Japanese carmakers built their reputation on reliable, economical and affordable small cars and for most of the world (with the exception of America), they captured big market shares. However, in Europe, while their small cars were successful and popular, they faced a big challenge in the supermini A-segment. This was where European carmakers had popular products and were pretty well entrenched.
Prior to the 1990s, some European countries like France, Spain, Portugal and Italy had formal and informal quotas on imports of Japanese cars to limit their threat. As in America, the Japanese carmakers began to build factories in Europe as a way to get behind the barriers. Eventually, as the World Trade Organisation forced upon countries the requirement to drop barriers, the issue of quotas became less pursued.
But the market had also changed by the beginning of the 21st century and collaboration was necessary as it was very costly to develop a model and then to have sufficient volumes to justify the investments. Even Toyota, which had often chosen to control its destiny alone, found it pragmatic to cooperate with other carmakers.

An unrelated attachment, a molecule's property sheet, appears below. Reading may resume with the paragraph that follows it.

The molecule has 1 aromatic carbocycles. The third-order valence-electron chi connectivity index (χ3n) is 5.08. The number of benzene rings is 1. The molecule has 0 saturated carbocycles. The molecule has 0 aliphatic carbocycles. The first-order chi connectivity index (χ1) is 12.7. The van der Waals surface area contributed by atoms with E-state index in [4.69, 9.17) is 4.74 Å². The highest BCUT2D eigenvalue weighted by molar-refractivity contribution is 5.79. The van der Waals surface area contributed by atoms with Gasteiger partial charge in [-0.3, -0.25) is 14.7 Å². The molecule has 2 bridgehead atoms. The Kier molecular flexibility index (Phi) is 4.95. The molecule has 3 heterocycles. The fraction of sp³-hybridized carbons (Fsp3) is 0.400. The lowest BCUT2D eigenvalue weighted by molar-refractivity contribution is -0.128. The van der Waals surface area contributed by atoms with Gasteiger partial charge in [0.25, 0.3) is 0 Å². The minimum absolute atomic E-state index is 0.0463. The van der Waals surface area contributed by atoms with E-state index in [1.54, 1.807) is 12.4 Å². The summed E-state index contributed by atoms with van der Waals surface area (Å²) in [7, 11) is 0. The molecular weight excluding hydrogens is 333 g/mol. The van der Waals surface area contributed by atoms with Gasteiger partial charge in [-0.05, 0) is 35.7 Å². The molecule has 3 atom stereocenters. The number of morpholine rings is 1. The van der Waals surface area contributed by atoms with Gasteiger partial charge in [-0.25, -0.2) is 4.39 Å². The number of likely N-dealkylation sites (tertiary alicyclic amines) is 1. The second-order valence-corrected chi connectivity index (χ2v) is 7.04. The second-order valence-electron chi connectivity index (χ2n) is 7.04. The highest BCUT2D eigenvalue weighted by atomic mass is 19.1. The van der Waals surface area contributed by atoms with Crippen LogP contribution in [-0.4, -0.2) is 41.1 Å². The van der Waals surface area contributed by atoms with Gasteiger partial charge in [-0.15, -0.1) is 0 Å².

One of these joint ventures was with Groupe PSA, the parent company of Peugeot and Citroen, which saw the opening of a factory in the Czech Republic. Established in 2002, the factory, owned 50:50, was known as Toyota Peugeot Citroen Automobile Czech (TPCA) and was used to produce a supermini that would be marketed by Peugeot, Toyota and also Citroen. The model, jointly developed, was known as the Aygo and Peugeot called theirs the 107 while Citroen’s was badged as the C1.
The combined sales volume of the three models reached a peak of almost 340,000 units in 2009 and it sold well enough that a second generation was introduced in 2014. However, this will be the last generation of the common model as Groupe PSA (which is now in the Stellantis Group) has decided to cease the collaboration. At the same time, TPCA was also taken over entirely by Toyota in January this year.